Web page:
haha I will definitley do that.
March 6, 2012 at 2:39 AM #195693DanielParticipant
5 cams seems a little over the top. I hope yu are charging or plan to charge upwards of at least 7000$ for that type of production ( assuming high end product).
March 6, 2012 at 11:52 PM #195694
Shot it this weekend. WOW being in the wedding and shooting it with that many cams (eneded up only being four, the guy running the DSLR pretty much dropped the ball) is a huge pain in the butt. Got my exercise in though let me tell ya. With the cams I got right now for the extra shots I pretty much charge $1100.00 a cam. They turned out pretty good minus the fact the couple pretty much got married in the dark. I warned them about it and they said thats what they wanted so thats what they got. I plan on doing fade overs of the close up cams anyway so that will help with the light issue. I’ll post the demo I’m puttingn together once I’m finished with it.
March 7, 2012 at 1:15 PM #195695HarlinParticipant
Great! I know Its hard to get good help that wanna learna craft the right way..No light is always a downfall.
March 7, 2012 at 8:03 PM #195696videoguy33Participant
A lot of very good advice from the readers. I have shot weddings using four camcorders and the positioning is important to not detract from the ceremony. I have also experienced some unplanned problems. Weddings normally have a wedding planner who puts the whole event together. Occasionally the church has a wedding coordinator that controls the facility and sometimes the two conflict. Attending the rehearsal is a must to plan the layout of your equipment and note the room lighting. On the day of one wedding the coordinator decided to dim the church lights during the processional. This of course affected the video and bright lights panels are not appreciated. I usually place an unattended camcorder on a short tripod (18) in the back of the altar off to the right shoulder of the pastor. This gives me a clear shot of the bride and grooms faces. For one wedding the bridesmaids and groomsmen took positions to the left and right on the altar. Tape was placed on the carpet to mark the spots where they should stand. It worked great during the rehearsal and the camcorder position was perfect. However, one of the bridesmaids, the one closest to the pastor had hidden in her bouquet a small digital camera. During the ceremony she kept stepping off her spot shooting pictures of the bride and groom. This of course caused the loss of many precious expressions so important to the video. Fortunately, I had a camcorder stationed to one side in the front row capturing the backs of the bride and groom and the face of the pastor. With multi-cam editing I was able to eliminate the intrusions. But, just to get even I left one intrusion in the final edit with a sub-title PAPARAZZI. The bride and groom loved it. Audio is a whole new subject, but I usually place the wireless mike on the pastor rather than the groom. Grooms have a tendency to whisper things to the bride that they would not like others to hear.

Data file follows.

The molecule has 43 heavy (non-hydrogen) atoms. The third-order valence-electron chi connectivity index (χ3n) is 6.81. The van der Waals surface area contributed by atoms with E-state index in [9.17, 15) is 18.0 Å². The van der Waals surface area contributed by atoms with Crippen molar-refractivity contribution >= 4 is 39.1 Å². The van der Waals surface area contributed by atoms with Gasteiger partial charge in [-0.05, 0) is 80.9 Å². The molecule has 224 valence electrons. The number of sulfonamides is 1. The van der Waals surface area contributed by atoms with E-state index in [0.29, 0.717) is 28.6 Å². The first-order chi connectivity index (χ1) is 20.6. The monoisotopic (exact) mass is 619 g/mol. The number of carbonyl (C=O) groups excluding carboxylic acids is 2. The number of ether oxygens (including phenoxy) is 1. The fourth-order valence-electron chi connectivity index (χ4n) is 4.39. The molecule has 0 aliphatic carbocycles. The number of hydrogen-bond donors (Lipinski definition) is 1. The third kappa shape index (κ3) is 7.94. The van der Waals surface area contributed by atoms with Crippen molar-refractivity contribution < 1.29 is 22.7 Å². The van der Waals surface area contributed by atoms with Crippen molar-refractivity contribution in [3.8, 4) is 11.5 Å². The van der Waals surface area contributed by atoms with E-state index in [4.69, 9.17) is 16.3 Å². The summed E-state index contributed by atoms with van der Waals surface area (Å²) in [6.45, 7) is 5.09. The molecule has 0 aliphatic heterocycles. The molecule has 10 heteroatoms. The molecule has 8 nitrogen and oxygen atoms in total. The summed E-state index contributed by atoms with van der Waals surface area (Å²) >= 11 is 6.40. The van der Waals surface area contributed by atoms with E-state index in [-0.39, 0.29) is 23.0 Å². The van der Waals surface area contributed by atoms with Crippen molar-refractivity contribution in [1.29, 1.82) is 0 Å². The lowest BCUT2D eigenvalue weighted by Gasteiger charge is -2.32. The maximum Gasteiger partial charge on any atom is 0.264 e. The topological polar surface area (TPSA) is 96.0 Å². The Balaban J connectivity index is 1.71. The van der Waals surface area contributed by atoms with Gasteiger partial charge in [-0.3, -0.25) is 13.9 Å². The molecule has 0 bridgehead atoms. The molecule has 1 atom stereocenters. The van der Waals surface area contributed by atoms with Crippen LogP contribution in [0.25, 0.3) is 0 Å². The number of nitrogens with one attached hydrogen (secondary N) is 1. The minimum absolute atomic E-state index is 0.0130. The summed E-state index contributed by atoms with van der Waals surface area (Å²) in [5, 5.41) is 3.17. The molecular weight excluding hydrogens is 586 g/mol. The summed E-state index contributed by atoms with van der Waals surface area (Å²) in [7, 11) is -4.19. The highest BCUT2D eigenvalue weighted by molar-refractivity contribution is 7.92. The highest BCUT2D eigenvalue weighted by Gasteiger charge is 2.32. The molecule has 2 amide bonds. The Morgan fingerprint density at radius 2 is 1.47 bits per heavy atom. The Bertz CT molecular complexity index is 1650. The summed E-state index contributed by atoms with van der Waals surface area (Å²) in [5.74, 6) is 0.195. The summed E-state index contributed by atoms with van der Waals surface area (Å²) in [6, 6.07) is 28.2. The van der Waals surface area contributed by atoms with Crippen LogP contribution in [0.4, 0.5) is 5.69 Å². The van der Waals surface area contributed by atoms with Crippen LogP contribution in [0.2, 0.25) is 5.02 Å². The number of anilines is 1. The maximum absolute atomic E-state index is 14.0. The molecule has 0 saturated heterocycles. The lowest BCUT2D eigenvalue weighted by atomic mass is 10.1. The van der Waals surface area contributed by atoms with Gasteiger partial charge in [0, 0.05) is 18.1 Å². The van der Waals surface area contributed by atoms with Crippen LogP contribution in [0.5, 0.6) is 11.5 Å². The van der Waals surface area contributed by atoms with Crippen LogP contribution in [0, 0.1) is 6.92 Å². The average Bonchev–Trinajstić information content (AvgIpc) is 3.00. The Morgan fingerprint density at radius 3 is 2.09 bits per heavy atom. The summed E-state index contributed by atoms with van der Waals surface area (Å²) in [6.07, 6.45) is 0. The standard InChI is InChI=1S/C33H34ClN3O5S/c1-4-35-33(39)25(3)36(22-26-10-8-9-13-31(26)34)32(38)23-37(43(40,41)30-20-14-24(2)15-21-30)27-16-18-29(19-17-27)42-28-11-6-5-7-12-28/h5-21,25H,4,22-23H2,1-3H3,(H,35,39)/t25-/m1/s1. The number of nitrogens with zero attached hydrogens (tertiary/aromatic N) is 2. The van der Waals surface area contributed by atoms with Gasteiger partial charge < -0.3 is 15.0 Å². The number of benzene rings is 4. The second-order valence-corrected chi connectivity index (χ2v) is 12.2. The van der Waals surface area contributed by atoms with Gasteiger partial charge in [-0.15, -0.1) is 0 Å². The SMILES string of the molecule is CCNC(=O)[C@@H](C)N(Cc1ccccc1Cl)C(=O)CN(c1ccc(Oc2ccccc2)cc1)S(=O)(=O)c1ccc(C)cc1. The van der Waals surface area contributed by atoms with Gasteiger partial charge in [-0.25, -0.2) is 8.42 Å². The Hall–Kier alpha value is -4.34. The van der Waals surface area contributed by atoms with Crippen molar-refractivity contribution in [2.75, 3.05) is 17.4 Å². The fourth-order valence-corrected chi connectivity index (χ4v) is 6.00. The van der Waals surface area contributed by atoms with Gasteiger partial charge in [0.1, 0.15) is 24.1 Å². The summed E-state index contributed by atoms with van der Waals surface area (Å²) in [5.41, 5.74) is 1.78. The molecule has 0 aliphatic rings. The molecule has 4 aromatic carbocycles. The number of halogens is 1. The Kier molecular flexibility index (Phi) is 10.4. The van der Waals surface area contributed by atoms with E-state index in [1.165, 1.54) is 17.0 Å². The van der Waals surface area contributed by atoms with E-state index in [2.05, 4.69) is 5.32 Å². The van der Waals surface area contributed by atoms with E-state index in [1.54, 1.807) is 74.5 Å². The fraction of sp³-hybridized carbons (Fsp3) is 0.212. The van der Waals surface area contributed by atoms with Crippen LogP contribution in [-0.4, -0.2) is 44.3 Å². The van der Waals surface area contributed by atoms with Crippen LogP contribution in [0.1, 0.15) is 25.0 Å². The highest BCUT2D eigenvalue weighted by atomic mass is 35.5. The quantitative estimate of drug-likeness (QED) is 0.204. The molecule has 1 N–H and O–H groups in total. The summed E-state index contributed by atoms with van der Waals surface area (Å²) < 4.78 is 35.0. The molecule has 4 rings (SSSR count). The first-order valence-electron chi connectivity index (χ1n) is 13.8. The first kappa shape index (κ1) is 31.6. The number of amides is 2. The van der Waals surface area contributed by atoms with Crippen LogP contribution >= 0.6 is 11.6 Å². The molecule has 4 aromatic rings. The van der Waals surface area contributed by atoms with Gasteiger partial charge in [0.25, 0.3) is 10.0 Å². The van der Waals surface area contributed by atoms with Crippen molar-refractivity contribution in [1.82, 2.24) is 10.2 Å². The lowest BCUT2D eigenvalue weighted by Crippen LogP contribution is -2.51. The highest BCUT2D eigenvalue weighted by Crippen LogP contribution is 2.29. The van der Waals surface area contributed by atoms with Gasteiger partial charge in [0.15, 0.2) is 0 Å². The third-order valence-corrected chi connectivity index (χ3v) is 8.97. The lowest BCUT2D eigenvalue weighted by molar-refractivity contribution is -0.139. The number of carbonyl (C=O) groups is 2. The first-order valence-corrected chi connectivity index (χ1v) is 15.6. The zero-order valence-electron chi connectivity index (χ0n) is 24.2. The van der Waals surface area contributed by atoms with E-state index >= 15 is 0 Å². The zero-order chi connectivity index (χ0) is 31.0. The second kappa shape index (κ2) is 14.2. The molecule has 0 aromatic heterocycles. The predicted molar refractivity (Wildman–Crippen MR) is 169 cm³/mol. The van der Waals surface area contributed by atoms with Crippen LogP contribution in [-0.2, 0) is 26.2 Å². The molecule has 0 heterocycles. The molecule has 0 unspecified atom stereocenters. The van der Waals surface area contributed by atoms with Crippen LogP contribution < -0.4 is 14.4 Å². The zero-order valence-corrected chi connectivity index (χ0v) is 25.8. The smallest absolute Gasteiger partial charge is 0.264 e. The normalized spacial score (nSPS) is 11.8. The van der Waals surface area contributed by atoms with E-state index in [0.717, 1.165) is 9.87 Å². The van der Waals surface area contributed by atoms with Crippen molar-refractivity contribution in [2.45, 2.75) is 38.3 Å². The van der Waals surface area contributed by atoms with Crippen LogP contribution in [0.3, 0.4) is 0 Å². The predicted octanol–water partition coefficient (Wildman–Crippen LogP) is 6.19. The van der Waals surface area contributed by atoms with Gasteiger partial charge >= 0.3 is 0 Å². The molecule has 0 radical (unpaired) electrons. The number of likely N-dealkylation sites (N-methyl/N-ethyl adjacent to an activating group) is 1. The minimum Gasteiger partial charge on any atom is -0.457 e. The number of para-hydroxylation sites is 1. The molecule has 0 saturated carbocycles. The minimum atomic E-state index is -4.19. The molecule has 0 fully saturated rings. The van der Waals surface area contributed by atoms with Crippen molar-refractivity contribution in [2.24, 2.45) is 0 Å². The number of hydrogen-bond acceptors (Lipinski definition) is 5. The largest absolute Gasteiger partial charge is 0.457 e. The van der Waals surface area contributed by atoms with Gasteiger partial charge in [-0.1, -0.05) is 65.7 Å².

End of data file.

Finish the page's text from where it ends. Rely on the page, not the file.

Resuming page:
March 15, 2012 at 3:10 PM #195697nort_ljMember
I would like to say that I have experienced nearly every circumstance listed, however Vid-e-o-man very much covered most of my situations. the only things that I might add are: for the low light B&G, I ell them that the soap opera dark weddings aren’t really done in the dark, and I mostly embrace the still divas as part of the wedding proceedings however I get really tired of trying to deal with all that damn clack-clack of the SLRs in my background soundtrack.
I also second the civility of the Videomaker forums, I have visited the Adobe users group (I use PP CS3) and have found them to be a snotty group in general.
March 26, 2012 at 11:38 PM #195698
I’m Still working on the Demo Vid of the wedding but got the feed back from the couple. I guess the bride teared up (happy tears) so I’m thinking they liked it. Once the Demo is done I’ll upload it.